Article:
Re: Advice on a firewall distro
- From: David Brown <david@xxxxxxxxxxxxxxxxxxxxxxxxxxxxx>
- Date: Fri, 15 Dec 2006 15:27:30 +0100
Davide Bianchi wrote:
On 2006-12-15, David Brown <david@xxxxxxxxxxxxxxxxxxxxxxxxxxxxx> wrote:I'm planning an update for the firewall and routing in our company<zap>together something that can be mostly administered by a web interface,<zap>
whenever I heard the term 'firewall' and 'web interface' in the same
sentence something make me want to puke...
I guess I did ask for this kind of comment!
I understand that attitude, and I would rule out anything that *required* a web interface. To me, a web interface is a nice front end to the configuration files and log files. If the web interface makes my job easier, then that's a good thing - assuming the cost in security or reliability is not noticeable. I want to be able to make configuration changes that suit *my* requirements, not just those the web interface designer thinks I want - but I also appreciate being able to make standard settings in a web browser's text box without having to study man pages. I want to be able to look through log files - but ready-made graphs give me useful information quickly.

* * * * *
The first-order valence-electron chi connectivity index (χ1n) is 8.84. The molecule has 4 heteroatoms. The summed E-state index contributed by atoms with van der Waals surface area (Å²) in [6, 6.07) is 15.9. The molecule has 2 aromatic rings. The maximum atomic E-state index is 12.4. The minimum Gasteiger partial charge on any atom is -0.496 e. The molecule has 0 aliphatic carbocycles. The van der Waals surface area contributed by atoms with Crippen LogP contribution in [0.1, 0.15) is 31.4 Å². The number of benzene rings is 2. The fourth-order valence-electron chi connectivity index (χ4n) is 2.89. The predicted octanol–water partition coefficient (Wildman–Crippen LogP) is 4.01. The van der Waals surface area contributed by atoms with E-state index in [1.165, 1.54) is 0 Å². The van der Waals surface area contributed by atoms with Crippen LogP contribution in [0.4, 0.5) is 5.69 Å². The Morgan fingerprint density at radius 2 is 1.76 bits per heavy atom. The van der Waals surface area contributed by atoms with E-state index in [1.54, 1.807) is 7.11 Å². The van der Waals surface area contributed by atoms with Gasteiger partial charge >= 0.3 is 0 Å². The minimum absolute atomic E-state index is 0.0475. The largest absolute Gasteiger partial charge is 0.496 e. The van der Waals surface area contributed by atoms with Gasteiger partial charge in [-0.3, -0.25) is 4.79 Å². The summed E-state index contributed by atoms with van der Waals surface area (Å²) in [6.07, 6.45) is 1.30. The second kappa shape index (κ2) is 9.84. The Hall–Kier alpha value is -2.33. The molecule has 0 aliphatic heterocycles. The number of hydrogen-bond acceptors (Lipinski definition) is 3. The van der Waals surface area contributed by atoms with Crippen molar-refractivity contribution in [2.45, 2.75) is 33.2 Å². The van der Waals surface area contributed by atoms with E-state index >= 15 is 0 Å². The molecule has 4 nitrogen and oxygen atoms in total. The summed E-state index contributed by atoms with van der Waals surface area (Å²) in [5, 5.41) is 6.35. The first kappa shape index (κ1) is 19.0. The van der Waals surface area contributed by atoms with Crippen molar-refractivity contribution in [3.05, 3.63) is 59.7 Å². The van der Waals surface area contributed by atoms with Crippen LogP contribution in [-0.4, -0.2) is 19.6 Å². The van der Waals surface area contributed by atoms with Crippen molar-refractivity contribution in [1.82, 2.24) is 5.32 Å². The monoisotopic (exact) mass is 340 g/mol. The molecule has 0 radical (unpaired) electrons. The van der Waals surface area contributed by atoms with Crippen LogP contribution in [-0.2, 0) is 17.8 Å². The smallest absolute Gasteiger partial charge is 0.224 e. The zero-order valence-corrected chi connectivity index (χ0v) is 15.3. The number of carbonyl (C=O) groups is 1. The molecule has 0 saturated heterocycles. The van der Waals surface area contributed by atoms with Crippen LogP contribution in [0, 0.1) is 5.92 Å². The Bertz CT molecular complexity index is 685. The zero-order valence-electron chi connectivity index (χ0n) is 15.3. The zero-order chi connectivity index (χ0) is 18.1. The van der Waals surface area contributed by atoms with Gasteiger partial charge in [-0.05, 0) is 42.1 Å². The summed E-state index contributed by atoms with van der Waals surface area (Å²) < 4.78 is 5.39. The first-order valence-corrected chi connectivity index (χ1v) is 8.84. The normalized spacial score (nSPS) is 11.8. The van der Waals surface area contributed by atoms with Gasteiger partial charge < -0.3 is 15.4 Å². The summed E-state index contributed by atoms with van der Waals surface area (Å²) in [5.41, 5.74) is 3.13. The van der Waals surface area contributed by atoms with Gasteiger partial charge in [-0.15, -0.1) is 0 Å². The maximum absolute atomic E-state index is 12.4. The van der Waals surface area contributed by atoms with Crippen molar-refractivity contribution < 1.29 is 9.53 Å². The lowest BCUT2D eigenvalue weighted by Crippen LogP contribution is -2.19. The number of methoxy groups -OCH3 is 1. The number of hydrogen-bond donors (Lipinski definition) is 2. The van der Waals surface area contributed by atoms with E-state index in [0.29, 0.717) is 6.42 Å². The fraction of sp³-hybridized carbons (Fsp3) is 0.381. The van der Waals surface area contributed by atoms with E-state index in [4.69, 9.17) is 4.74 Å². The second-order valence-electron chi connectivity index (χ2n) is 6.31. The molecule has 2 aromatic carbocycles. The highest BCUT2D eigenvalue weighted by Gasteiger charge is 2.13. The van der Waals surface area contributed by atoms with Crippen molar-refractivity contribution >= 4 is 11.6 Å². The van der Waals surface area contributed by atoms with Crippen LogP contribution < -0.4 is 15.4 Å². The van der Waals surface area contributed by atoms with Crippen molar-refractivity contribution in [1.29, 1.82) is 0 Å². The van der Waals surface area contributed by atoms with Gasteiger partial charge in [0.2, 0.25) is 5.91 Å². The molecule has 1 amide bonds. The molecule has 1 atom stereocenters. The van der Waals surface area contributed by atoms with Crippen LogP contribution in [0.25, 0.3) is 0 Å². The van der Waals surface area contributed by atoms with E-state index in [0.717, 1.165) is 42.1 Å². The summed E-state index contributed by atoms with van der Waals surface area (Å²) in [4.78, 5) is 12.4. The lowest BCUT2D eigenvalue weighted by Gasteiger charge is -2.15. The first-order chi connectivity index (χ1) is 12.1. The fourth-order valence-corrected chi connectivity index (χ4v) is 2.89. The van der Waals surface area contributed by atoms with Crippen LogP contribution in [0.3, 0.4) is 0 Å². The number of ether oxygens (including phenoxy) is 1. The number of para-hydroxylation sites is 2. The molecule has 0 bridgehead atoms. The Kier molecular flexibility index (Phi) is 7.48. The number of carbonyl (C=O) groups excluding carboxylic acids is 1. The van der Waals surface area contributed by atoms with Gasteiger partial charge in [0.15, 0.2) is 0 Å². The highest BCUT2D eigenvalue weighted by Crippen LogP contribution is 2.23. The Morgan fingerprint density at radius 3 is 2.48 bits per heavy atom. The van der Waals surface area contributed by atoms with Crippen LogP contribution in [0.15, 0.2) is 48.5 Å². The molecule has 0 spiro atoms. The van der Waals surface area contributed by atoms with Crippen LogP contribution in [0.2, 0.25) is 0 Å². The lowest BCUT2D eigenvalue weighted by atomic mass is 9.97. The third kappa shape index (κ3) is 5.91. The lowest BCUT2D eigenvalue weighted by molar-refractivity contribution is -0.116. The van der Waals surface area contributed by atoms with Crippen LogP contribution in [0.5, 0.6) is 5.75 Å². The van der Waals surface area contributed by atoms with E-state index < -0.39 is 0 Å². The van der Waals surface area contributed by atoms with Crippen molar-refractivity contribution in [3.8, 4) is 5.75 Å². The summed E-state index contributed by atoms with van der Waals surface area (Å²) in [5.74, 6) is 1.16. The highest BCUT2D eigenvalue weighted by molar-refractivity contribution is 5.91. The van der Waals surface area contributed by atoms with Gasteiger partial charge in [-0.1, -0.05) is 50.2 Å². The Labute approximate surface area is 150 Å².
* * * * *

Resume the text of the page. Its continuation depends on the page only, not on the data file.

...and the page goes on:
I'd also like to run a few services on the firewall machine - web proxy,
Bad idea. The firewall must do the firewalling and nothing else. Have
servers behind it provide the 'services' and let the firewall do what he is
supposed to do: keep bad things out.
Again, I appreciate the arguments for minimising the services on the firewall. Fewer services means fewer security risks, and as a central connection in the network, it is vital that the firewall machine is not compromised. Services which require multiple user accounts (such as common email setups, or file sharing) are right out - there should be no accounts on a firewall machine for which logons are enabled, and for which the user name is guessable. But the heart of the firewall is the iptables setup - when that is correct, the risk to services on the firewall is the same as the risk if these services are on a different server (though the resulting damage may be greater). I'd expect that risk to be very close to zero - if it is not, then the service will not be running anywhere on my network.
Any security system is a balance between its security and reliability on one side, and its usefulness (including services to its users, and its ease of configuration, administration and maintenance, and to a lesser extent, costs) on the other. A block-everything and do nothing else firewall is one extreme, while an open network is another. I am not necessarily looking to maximize security outright - I'm looking to maximize security while having a useful placement of services.
On the other hand, it is quite possible that I'll keep the old ZyWall firewall between the internet and the new firewall, doing nothing but firewalling.
Thanks for your comments,
- Advice on a firewall distro
- From: David Brown
- Advice on a firewall distro
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